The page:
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Sony Music Brasil launches new programme to boost digital transformation in the Brasilian music industry

Photo: code/stage

Programme seeks to develop creative tech-driven solutions that help further improve the music experience for people across the country

Sony Music Brazil ‘code/stage’ hackathon awards prizes to three projects that harness artificial intelligence and machine learning, including helping the hearing impaired to enjoy music

Brazilian business plans more collaborations with country’s tech community, including exploring initiatives that build the digital skills of young people primarily from disadvantaged backgrounds


Sony Music Brasil today announced the launch of a new Digital Accelerator Programme to drive Artificial Intelligence (AI) and Machine Learning (ML) developments in the Brasilian music market.

Sony Music Brasil will work with a number of companies in the Brasilian developer and start up communities to explore how technology can accelerate the growth of music consumption in Brasil. A key area of focus will be identifying music solutions powered by A.I and M.L that can support artist career development and better fan experiences, and developing approaches to help further the adoption of those solutions.

Within the business, Sony Music Brasil are also expanding the education and internal adoption of AI and ML solutions, using learning tools such as Brainstorm and LinkedIn Learning to collaborate virtually.

Sony Music Brasil ‘code/stage’ hackathon winners announced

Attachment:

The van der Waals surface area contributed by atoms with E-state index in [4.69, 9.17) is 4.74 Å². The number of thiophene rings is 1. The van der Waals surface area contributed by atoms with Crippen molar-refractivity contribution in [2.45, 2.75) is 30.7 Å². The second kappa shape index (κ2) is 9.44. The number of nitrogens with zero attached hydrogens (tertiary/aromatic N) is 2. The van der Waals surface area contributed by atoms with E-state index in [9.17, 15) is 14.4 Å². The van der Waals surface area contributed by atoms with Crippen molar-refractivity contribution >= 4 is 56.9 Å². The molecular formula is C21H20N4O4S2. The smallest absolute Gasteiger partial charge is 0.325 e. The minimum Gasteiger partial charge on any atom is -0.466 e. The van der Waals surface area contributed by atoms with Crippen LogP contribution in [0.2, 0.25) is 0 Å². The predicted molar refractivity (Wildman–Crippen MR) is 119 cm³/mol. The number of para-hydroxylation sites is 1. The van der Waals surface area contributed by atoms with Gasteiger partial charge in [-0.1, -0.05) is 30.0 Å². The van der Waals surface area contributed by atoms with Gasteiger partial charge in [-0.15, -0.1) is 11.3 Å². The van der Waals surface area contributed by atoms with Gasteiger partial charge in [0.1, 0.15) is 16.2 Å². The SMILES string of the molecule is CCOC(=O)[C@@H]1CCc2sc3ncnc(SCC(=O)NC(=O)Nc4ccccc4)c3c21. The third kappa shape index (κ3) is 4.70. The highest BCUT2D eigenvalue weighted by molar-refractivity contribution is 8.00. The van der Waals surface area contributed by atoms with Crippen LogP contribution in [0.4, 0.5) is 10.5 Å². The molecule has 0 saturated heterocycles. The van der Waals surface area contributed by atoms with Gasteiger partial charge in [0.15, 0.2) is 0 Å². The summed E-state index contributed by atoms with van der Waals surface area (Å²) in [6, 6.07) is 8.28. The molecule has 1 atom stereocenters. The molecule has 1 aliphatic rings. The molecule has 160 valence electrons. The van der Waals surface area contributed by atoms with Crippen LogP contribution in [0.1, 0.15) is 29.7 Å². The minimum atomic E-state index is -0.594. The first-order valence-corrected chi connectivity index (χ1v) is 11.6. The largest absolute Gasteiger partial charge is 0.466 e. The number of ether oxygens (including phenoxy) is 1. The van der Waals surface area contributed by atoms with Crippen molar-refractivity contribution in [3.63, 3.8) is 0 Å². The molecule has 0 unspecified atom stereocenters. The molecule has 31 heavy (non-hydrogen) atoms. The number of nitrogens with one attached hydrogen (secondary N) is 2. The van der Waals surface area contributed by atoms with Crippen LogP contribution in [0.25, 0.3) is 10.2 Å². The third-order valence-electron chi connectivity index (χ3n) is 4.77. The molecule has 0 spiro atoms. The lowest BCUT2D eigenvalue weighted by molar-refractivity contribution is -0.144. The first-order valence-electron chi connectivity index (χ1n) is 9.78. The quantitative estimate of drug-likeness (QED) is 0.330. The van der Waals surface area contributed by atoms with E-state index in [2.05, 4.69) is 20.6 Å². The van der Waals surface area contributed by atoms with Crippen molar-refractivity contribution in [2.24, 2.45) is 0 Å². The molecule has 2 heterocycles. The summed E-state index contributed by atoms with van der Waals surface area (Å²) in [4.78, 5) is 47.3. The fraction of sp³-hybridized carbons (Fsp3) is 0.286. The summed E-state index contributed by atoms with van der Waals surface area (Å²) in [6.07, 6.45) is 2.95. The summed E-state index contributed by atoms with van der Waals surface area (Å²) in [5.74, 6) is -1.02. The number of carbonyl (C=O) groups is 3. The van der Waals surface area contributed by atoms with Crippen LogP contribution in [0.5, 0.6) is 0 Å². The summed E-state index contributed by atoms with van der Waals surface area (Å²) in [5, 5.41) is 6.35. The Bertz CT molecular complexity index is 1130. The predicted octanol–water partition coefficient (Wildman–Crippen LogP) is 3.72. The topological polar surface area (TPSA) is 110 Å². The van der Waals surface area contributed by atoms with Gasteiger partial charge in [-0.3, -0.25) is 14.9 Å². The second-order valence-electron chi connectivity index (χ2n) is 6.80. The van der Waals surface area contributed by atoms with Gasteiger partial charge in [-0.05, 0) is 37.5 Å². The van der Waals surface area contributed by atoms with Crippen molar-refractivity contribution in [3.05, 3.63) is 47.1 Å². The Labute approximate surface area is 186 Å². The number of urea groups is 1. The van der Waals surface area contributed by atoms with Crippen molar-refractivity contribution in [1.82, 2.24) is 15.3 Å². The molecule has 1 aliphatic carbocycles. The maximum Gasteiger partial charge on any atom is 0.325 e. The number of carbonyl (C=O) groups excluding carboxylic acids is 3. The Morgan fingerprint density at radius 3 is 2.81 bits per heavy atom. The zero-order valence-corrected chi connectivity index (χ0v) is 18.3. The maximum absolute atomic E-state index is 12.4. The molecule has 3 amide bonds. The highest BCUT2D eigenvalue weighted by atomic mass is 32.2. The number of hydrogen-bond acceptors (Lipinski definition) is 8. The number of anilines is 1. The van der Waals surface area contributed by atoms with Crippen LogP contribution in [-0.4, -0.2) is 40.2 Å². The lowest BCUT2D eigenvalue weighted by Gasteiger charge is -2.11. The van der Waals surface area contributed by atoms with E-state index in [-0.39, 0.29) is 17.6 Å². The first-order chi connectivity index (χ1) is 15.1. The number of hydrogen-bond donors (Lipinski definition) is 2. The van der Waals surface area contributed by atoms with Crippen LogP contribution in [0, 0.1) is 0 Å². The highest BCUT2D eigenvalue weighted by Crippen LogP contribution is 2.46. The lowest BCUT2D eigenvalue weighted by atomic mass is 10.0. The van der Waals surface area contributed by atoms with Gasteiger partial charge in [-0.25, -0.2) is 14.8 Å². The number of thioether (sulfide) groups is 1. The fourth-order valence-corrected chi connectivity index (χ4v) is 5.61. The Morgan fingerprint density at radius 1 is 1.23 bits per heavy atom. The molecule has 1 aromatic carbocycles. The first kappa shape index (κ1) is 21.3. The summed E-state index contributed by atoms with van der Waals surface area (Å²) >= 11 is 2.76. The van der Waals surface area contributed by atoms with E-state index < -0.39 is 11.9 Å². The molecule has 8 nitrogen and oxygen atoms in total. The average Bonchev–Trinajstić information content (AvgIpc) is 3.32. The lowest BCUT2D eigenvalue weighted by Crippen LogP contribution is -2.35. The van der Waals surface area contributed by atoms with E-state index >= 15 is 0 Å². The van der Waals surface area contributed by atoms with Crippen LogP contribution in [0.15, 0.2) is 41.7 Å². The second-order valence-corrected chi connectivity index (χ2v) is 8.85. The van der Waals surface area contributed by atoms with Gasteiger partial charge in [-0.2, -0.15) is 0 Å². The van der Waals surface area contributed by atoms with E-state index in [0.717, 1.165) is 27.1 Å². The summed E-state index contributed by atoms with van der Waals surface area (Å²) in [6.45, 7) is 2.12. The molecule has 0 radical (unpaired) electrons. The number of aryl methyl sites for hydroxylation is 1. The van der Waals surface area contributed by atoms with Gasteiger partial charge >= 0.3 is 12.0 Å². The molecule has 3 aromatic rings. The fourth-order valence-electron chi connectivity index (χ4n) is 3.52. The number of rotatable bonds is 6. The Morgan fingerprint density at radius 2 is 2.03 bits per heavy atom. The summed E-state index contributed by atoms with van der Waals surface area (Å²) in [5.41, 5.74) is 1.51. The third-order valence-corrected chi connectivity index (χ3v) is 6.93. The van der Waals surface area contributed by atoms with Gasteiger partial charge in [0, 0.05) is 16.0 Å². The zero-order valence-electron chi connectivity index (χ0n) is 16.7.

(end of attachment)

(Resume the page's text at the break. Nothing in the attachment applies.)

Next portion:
The Digital Accelerator Programme kicked-off with the launch of Sony Music Brasil’s hackathon challenge – code/stage – the first hackathon from a major music company ever held in Brasil. With a focus on further advancing ideas for new music tools and experiences powered by AI and ML, code/stage brought together over 300 participants working in areas such as marketing, design/UX and engineering/development, retail and business development, who worked with a team of 30 experienced mentors from Sony Music Brasil over the course of two intensive days.

Participants created over 30 projects during the Hackathon with three winning projects announced today:

Feel the Music – A project that seeks to enable the hearing impaired to enjoy music. The AI identifies a music track’s rhythm and translates it into vibrations from a user’s smartphone. As a result, the hearing-impaired are able to feel the vibrations of a song and immerse themselves in the music.

AVAI (Audio Visual AI) – A project that harnesses AI to help consumers match music playlists to specific images. With just one image entry, music lovers can enjoy a playlist matched to the moment reflected in the image, providing music that resonates with the user’s mood.

Filtr Hit – A project that accelerates the consumption of music through ML, by helping an artist spark more interaction and engagement with fans through a range of challenges where consumers use Sony Music Brasil repertoire in their social media videos.

In addition to receiving prizes, winners will also work closely with Sony Music Brasil’s team to scale their projects for real-world application.

Sony Music Brasil plan more collaborations with the country’s tech community via more hackathons, knowledge-sharing panel discussions and talks, and exploring initiatives that build the digital skills of young people primarily from disadvantaged backgrounds.

We are excited to announce the launch of our new Digital Accelerator Programme as we work to use digital innovation to help further grow the reach and commercial opportunities for artists and provide more transparency and ownership for artists of their own data, said Paulo Junqueiro, Managing Director, Sony Music Brasil. By deepening our partnership and engagement with the vibrant Brazilian developer and start-up communities, we want to deliver more connections between music lovers and artists and help artists expand their reach to new audiences.


Written by GRUNGECAKE

All posts written under this username are created by entertainment publicists, staff writers and authors, interns and guest contributors, and edited by Richardine Bartee.